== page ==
Dr Margaret Chan, Director-General of WHO, said, “These findings point to an urgent need to find, prevent and treat tuberculosis in people living with HIV and to test for HIV in all patients with TB in order to provide prevention, treatment and care. Countries can only do that through stronger collaborative programmes and stronger health systems that address both diseases.” The report also notes a sharp increase in HIV testing among people being treated for TB, especially in Africa. In 2004, just 4% of TB patients in the region were tested for HIV; in 2007 that number rose to 37%, with several countries testing more than 75% of TB patients for their HIV status.

Because of increased testing for HIV among TB patients, more people are getting appropriate treatment though the numbers still remain a small fraction of those in need.

TB/HIV co-infection and drug-resistant forms of tuberculosis present the greatest challenges, the report says. In 2007 an estimated 500,000 people had multidrug-resistant TB (MDR-TB), but less than 1% of them were receiving treatments that was known to be based on WHO’s recommended standards.

Dr Michel Kazatchkine, Executive Director of the Global Fund to Fight AIDS, Tuberculosis and Malaria, commented, “We have made remarkable progress against both TB and HIV in the last few years. But, TB still kills more people with HIV than any other disease. The financial crisis must not derail the implementation of the Global Plan to Stop TB. Now is the time to scale-up financing for effective interventions for the prevention, treatment and care of TB worldwide.” To meet the 2009 milestones in the Stop TB Partnership’s Global Plan to Stop TB, the funding shortfall for the core 94 countries has risen to about US$1.5 billion. Full funding of the Global Plan will achieve its aim of halving TB prevalence and deaths compared with 1990 levels by 2015, the report said.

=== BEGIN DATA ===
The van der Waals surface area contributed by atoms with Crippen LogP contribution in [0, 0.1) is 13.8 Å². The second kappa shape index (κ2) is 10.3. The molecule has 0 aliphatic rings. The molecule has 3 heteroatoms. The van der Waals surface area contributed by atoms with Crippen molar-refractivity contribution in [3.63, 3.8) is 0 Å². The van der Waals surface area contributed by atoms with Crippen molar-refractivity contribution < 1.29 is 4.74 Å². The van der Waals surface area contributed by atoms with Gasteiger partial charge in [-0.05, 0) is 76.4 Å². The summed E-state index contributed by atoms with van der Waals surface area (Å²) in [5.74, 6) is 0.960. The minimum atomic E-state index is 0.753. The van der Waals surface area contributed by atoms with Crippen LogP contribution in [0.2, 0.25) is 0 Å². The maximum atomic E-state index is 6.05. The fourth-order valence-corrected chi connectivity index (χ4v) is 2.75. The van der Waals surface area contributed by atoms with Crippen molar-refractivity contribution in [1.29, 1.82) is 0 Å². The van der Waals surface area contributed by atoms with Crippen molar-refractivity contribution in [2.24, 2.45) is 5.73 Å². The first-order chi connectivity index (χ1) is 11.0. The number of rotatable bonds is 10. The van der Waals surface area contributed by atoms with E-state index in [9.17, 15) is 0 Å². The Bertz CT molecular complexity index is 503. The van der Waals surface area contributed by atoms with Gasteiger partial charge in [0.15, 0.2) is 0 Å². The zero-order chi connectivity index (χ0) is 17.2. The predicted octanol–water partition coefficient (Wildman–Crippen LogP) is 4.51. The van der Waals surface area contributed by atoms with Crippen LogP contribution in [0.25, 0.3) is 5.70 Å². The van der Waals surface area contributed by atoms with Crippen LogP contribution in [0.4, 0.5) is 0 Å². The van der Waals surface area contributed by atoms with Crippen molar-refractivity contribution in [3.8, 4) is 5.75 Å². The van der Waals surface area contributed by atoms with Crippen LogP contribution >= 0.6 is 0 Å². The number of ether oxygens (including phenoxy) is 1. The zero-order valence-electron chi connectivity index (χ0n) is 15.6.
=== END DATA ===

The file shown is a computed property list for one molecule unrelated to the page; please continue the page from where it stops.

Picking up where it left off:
http://www.who.int/mediacentre/news/releases/2009/tuberculosis_report_20090324/en/index.html

Global tuberculosis control – epidemiology, strategy, financing

WHO Report 2009
WHO/HTM/TB/2009.411

WHO’s report on Global TB Control compiles data from over 200 countries and territories each year, monitoring the scale and direction of TB epidemics, implementation and impact of the Stop TB Strategy, and progress towards the Millennium Development Goals.